The Scottish government has announced a ban on fracking operations to allow a full public consultation on the controversial matter.
Ministers will delve into the environmental and health implications of extracting shale gas by fracking. Further planning consents will not be granted to oil and gas companies for now, until Scotland gains full control over fracking after May’s general election.
The announcement by Scottish Energy Minister Fergus Ewing comes after MPs in the House of Commons overwhelmingly rejected a UK-wide moratorium, which would have ruled out fracking for shale gas.
"I want to ensure that the voices of the communities likely to be most affected are heard, and are heard in a more formal and structured way,” said Ewing addressing the MSPs at Holyrood
"I am therefore announcing today that in addition to the technical work I've referred to on planning, environmental regulation and upon assessing the impact on public health, Scottish ministers will also launch a full public consultation on unconventional oil and gas extraction.
"Given the importance of this work, it would be inappropriate to allow any planning consents in the meantime.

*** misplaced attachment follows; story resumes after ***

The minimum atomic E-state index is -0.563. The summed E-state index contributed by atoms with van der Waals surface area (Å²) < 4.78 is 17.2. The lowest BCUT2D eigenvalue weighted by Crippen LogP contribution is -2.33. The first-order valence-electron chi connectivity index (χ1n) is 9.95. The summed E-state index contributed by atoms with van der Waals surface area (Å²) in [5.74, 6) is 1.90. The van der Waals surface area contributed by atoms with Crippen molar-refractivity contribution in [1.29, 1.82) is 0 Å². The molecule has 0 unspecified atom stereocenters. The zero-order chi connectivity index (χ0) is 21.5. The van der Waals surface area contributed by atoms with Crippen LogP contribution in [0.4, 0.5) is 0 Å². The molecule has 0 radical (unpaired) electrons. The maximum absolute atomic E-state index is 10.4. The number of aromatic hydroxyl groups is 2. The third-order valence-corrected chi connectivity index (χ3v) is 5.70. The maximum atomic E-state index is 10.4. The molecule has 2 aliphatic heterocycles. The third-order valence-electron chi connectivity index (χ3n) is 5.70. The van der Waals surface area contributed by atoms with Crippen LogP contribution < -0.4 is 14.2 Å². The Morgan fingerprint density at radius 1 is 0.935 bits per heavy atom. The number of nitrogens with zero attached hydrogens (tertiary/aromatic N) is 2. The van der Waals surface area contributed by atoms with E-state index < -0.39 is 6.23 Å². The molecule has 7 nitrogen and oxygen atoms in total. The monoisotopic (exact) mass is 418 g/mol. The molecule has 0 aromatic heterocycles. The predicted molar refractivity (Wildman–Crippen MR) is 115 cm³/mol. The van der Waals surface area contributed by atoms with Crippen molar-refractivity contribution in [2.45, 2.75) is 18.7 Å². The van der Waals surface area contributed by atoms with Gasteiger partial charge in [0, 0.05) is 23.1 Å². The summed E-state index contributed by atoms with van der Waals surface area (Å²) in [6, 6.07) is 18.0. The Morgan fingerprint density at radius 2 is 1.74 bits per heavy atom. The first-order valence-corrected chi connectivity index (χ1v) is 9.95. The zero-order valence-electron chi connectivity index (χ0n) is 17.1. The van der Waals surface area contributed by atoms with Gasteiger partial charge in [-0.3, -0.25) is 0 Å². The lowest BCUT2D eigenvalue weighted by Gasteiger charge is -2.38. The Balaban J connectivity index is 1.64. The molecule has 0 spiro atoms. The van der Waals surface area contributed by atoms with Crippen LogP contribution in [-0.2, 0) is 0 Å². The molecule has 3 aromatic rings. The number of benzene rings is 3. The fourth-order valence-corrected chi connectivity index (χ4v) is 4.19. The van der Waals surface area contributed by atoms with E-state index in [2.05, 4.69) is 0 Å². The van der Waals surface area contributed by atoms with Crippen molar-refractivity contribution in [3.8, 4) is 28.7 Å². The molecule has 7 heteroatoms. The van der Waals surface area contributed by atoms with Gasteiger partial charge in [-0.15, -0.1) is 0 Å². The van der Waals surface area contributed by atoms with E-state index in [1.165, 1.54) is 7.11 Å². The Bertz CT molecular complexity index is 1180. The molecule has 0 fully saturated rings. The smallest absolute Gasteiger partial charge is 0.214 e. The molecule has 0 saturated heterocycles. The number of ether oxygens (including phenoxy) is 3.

"I'm therefore announcing today a moratorium on the granting of planning consents for all unconventional oil and gas developments.
"This moratorium will continue until such time as the work I've referred to today has been completed,” he added.
According to figures from a new poll on fracking released on Wednesday, more people are opposed to the process of fracking in the UK than back it. Of those surveyed, 40 per cent were against it, while a quarter were in favour.
Hydraulic fracturing – known as fracking – pumps water, chemicals and sand at high pressure underground to fracture shale rock and release the gas trapped in it.
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